The preeminent venue for the circus in Cuba is the Carpa Trompoloco. Every year, this coliseum in the Havana municipality of Playa also becomes the main venue for Circuba, an international event considered as “the circus bridge of the Americas to the world.”
The proven technical and artistic quality and virtuosity that distinguish Cuba’s circus artists today have sparked interest among businesspeople from other parts of the world who want them for their own companies. The Compañía Havana circus group, which has won two awards and the 2013 Circuba Gran Prix (with their popular “Flying Trapeze” or “Flight of the Bird” act) is now the country’s top troupe, and markets its circus acts around the world.
Compañia Havana, directed by Germán Muñoz—who has been involved with the circus for several generations—has about 158 artists working on contract, and divided into 38 artistic units: 18 in Cuba and 20 abroad. Most of the overseas units are scattered among the best circuses in the world, such as the Ringling Brothers and UniverSoul Circus, in the United States; the Cirque Pinder, in France; the Krone in Germany; and Blackpool Tower and Zippos in Britain. Cuban artists have represented Cuba’s National Circus at international festivals such as the Monte Carlo, in Monaco, and the Pistas de Paris, Festival Mondial du Cirque de Demain, Massy, Grenoble and Saint Paul les Dax, in France.
This international impact, which is based on the influence of the Soviet circus from previous decades and the existence of the National Circus School (Escuela Nacional de Circo), has become the main incentive for Cuban artists who face a local shortage of industry jobs. The challenge for continuing to develop this profession—given low wages and the reality of having just the Carpa Trompoloco—is to promote other locations where shows can be held that meet the requirements of this performing art.
Behind every artist there are many years of effort and professional training to achieve a quality act. Sacrifice and perseverance are essential for being at one’s best in front of the audience. So, what is it that drives Cuban circus artists? What encourages them to continue presenting their art in the ring?
Norelis Rodríguez Díaz (27 years old), one of the six young women who make up the Compañia Havana’s novel act Polldance, and the winner of a Silver Star in the recent Circuba event, sums it up as follows: “The everyday life of a circus professional is a little bit hectic; you have to be in many places at the same time: at home, with your spouse, studying, training, and exercising your profession. Nevertheless, there are lots of motivations. First of all, I think that this is a profession that you should love, over and above your needs and your dreams of traveling and being hired outside the country to learn about the world and to help your family. You have to enjoy it, feel it.”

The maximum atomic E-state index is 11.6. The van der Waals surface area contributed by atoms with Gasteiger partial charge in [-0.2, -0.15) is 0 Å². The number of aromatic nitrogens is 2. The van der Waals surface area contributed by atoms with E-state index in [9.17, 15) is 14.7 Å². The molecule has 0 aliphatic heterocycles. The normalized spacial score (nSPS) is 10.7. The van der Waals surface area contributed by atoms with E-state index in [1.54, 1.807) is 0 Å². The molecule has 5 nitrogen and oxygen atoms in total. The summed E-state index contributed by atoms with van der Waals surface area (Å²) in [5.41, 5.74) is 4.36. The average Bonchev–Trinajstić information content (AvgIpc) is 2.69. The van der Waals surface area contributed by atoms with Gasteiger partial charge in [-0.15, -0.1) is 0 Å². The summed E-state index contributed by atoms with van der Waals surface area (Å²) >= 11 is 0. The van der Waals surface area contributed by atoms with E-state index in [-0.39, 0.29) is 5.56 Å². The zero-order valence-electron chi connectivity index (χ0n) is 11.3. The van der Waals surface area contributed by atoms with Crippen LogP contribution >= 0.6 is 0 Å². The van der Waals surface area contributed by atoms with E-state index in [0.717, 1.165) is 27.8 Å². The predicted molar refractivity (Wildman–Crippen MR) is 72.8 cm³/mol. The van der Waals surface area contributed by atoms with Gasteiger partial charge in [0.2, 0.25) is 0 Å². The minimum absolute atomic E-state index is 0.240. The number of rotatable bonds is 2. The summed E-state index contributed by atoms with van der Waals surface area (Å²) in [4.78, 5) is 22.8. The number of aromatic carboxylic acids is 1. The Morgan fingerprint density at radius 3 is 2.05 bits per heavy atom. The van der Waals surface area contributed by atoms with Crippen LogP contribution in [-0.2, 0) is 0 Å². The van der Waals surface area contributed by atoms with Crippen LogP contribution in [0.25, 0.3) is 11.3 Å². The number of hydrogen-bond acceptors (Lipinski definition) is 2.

Talented young gymnast Iyolexán Torres Álvarez (31), another member of the group, has a tattoo on his left shoulder that alludes to the famous Canadian company Cirque du Soleil. His aerial silks act earned him one of the collateral prizes in the latest Cuban circus event, granted by the National Union of Cuban Writers and Artists (UNEAC).
“In 2010 I was one of five finalists after a long casting process here by Yves Sheriff, one of Cirque du Soleil’s talent scouts. In the end, we were not able to join the company, given that they were having a difficult time with their finances, according to what they explained to me. Without question it was the most incredible experience of my career to have been on the threshold of belonging to a group that I admire so much, and I think that it is a demonstration of the potential that we have here. As a circus worker, I receive a monthly salary of 500 pesos, and it isn’t the norm here to pay for dangerous conditions. I think that what most motivates me and my colleagues is the passion—the passion for an art that used to be considered minor, but that today is more highly valued and very prestigious.”
The presence and interest of foreign artists, financiers, observers, journalists, and photographers is growing with every edition of Circuba. Cuba is consolidating its place as one of the Latin American countries with one of the longest and most professional traditions in this cultural expression. The desire to engage in exchange with and evaluation of Cuba’s renewed productions is the result of the great demand it enjoys internationally. According to experts, the key to this distinction lies fundamentally in demonstrating clear elements of Cuba’s idiosyncrasy in every act, in the rhythm of the artists’ movements and their enjoyment in the ring, especially the acrobats and gymnasts, who are considered among the five best in the world.
The circus is on the rise, and with it, Cuba’s practitioners of this centuries-old art are enjoying their best moment. While the most attention today is going to major productions marked by theatrical elements—Cirque du Soleil style—the professionals in this specialty are a mix of a wise correlation between the old and the new, the guidelines that are defining the circus arts of today.